At the Movies

Michael Wood: Kurosawa

22 February 2007
Yojimbo 
directed by Akira Kurosawa.
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... It wouldn’t work without Toshiro Mifune. In this role he remains perfectly Japanese but also manages to look like a mixture of Clark Gable and Gary Cooper – the sly, amused Gable of screwball comedy and the weathered Cooper of the Western. And then he looks a little like, actually prefigures, someone else, whom I’ll get to in ...

Taking Sides

John Mullan: On the high road with Bonnie Prince Charlie

22 January 2004
The ’45: Bonnie Prince Charlie and the Untold Story of the Jacobite Rising 
by Christopher Duffy.
Cassell, 639 pp., £20, March 2003, 0 304 35525 9
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Samuel Johnson in Historical Context 
edited by J.C.D. Clark and Howard Erskine-Hill.
Palgrave, 336 pp., £55, December 2001, 0 333 80447 3
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... in the morning of 12 December 1745, appeared to the combatants to have decided the nation’s future. The military details will be familiar to many from school history lessons. Prince Charles Edward Stuart, the Young Pretender, having overcome the doubts of some of his own commanders, marched south from Derby to confront the hastily mustered Hanoverian army under the direct command of George II. As in ...

Histories of Australia

Stuart​ Macintyre

28 September 1989
The Oxford History of Autralia. Vol III: 1860-1900 
by Beverley Kingston.
Oxford, 368 pp., £22.50, July 1989, 0 19 554611 3
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The Road from Coorain: An Australian Memoir 
by Jill Ker Conway.
Heinemann, 238 pp., £12.95, September 1989, 0 434 14244 1
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A Secret Country 
by John Pilger.
Cape, 286 pp., £12.95, September 1989, 0 224 02600 3
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Convict Workers: Reinterpreting Australia’s Past 
edited by Stephen Nicholas.
Cambridge, 246 pp., $45, June 1989, 0 521 36126 5
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... My own strategy was to dust off a convention of the original Oxford History of England and restore a national discourse to the absent centre. This could no longer mean – as it had meant for Clark or Woodward or Taylor – the public endeavours of influential men to control national events. It would have to accommodate the greatly enlarged range of contingent relationships that the new social ...

Lost Mother

Michael Dobson

17 February 2000
In My End Is My Beginning: A Life of Mary Queen of Scots 
by James Mackay.
Mainstream, 320 pp., £20, March 1999, 1 84018 058 7
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Mary Queen of Scots: Romance and Nation 
by Jayne Elizabeth Lewis.
Routledge, 259 pp., £14.99, October 1998, 0 415 11481 0
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Ancestry and Narrative in 19th-Century British Literature: Blood Relations from Edgeworth to Hardy 
by Sophie Gilmartin.
Cambridge, 281 pp., £37.50, February 1999, 0 521 56094 2
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... way, The Court of Holyrood offers Mary as a sexily vulnerable icon, around whom a brotherhood of modern national subjects are confidently expected to rally. Remarkably, some Scots still find in Mary Stuart an embodiment of their own aspirations – despite modern prejudices against absolute monarchy and murder. James Mackay, for example, prefaces his own account of the Queen with similar remarks about ...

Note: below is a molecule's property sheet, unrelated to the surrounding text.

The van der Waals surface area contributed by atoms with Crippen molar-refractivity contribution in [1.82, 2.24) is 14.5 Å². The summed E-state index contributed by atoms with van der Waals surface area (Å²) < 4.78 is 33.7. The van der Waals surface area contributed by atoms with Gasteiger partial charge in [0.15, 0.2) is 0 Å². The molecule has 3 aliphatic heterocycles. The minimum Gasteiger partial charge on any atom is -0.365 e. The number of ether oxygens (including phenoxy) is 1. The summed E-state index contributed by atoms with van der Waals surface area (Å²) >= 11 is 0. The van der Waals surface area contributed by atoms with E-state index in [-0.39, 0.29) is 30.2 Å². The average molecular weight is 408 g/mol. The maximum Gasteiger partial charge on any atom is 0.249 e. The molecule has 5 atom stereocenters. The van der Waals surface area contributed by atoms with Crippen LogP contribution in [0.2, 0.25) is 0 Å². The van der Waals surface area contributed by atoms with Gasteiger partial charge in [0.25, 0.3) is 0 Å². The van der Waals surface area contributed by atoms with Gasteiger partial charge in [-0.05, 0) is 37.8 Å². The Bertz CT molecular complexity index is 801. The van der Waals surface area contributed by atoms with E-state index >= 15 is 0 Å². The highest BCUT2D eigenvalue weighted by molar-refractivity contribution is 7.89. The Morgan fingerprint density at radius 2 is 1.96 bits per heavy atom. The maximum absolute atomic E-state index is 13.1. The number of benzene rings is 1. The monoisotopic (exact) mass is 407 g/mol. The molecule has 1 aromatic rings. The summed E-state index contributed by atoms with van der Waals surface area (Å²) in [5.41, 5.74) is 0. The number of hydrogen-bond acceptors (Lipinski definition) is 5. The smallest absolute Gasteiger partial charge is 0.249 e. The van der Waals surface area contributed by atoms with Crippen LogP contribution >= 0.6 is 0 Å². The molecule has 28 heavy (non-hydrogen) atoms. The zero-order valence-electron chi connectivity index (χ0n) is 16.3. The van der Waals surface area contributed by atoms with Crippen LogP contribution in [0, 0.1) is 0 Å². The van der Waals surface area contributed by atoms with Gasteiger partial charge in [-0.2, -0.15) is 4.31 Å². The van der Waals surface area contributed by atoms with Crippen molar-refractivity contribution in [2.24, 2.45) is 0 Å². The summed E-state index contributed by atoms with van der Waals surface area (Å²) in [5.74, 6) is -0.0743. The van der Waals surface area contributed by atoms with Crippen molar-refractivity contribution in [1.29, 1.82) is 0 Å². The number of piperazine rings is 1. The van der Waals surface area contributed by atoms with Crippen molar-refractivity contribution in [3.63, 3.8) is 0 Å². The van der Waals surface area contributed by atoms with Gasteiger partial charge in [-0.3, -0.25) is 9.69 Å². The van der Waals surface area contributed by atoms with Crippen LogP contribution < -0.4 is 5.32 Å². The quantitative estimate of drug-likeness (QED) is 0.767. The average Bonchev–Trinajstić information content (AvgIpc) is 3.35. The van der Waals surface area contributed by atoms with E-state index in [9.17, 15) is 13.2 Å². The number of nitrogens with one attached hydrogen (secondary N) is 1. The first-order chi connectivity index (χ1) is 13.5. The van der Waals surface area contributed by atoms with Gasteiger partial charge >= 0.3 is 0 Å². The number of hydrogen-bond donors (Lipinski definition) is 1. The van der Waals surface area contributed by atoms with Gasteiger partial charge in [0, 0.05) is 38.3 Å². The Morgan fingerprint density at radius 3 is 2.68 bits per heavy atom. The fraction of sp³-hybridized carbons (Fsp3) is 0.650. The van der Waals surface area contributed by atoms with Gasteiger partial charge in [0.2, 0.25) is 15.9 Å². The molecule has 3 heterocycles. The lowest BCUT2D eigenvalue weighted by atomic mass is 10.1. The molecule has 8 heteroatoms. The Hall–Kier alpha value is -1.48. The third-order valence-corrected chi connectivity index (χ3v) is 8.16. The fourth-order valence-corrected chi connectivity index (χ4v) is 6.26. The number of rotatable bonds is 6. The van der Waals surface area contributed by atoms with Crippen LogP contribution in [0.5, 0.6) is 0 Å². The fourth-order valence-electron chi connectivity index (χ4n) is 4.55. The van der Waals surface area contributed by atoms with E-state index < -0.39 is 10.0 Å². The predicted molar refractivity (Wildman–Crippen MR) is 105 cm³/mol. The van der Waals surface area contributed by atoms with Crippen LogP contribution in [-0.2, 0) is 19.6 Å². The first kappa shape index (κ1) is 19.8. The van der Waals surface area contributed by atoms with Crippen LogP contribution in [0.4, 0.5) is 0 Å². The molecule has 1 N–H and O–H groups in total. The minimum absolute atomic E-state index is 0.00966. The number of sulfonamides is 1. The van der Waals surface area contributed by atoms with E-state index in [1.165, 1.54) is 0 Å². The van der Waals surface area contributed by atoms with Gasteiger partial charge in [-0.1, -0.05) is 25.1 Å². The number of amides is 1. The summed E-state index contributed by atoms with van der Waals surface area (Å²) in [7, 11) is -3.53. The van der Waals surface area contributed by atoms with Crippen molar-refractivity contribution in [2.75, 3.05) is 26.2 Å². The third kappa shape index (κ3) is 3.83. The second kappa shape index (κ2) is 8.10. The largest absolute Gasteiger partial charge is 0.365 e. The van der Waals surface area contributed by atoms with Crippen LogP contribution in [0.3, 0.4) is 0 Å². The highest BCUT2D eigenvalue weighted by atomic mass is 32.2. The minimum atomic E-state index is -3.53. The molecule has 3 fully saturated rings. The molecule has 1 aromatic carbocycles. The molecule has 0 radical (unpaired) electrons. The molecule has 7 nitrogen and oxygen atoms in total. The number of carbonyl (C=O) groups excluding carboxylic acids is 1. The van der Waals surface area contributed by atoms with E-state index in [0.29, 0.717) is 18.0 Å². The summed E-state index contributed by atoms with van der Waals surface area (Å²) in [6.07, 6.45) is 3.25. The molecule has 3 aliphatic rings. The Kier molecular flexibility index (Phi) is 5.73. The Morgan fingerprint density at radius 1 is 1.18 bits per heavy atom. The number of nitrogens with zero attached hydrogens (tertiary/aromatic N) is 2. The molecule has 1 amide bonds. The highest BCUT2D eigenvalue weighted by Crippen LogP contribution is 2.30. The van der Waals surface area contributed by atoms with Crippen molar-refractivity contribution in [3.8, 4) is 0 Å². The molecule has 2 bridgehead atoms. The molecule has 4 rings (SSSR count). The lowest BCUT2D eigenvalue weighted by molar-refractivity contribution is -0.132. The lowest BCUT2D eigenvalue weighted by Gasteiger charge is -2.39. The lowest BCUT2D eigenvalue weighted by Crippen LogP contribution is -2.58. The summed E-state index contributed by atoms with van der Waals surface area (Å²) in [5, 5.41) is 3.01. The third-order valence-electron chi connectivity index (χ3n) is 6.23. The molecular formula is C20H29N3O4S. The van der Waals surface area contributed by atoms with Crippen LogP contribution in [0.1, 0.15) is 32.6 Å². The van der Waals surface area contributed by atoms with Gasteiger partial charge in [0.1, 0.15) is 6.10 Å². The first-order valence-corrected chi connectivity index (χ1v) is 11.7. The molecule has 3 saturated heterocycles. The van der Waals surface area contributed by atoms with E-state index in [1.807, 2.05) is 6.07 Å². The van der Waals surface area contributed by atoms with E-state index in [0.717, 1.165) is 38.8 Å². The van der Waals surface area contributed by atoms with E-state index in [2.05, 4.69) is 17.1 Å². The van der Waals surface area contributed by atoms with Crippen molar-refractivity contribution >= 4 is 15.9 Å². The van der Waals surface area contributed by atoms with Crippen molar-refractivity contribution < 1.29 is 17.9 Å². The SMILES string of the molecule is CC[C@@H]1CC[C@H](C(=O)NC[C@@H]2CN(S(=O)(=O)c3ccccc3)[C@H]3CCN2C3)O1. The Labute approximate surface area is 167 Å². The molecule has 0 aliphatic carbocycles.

Delighted to See Himself

Stefan Collini: Maurice Bowra

12 February 2009
Maurice Bowra: A Life 
by Leslie Mitchell.
Oxford, 385 pp., £25, February 2009, 978 0 19 929584 5
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... often was in the 1920s and 1930s, it could be, the admiring accounts concur, heady stuff. And it was not as though the inner circle of his admirers was composed of dummies: Berlin, Betjeman, Kenneth Clark, John Sparrow, as well as, a little later, Noel Annan and Stuart Hampshire – all capable of the odd spot of talking themselves. But they acknowledged Bowra as their master, which was fortunate ...
15 May 1980
The Seventies 
by Christopher Booker.
Allen Lane, 349 pp., £7.50, February 1980, 0 7139 1329 0
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The Seventies 
by Norman Shrapnel.
Constable, 267 pp., £7.50, March 1980, 0 09 463280 4
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... such an overall picture would instantly notice a great many glaring omissions.’ He is right about that. They would also notice some strange inclusions: for example, essays on David Frost, Kenneth Clark, Tom Wolfe and Germaine Greer – Sixties figures to a man. Booker’s earlier book, The Neophiliacs, he tells us, was ‘a detailed, analytical account of the astonishing changes which had come over ...

I, Lowborn Cur

Colin Burrow: Literary Names

22 November 2012
Literary Names: Personal Names in English Literature 
by Alastair Fowler.
Oxford, 283 pp., £19.99, September 2012, 978 0 19 959222 7
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... page of Bond’s great work. Why does the name of an actual ornithologist sound so right as the name of a fictional spy? Why couldn’t Fleming have used another pair of common monosyllables – John Clark, say? Bond is a solid, blue-chip, faith-giving kind of a name. Who wouldn’t prefer a government Bond under their mattress (we’re talking AAA British) to a petty clerk? Is your word your clerk? I ...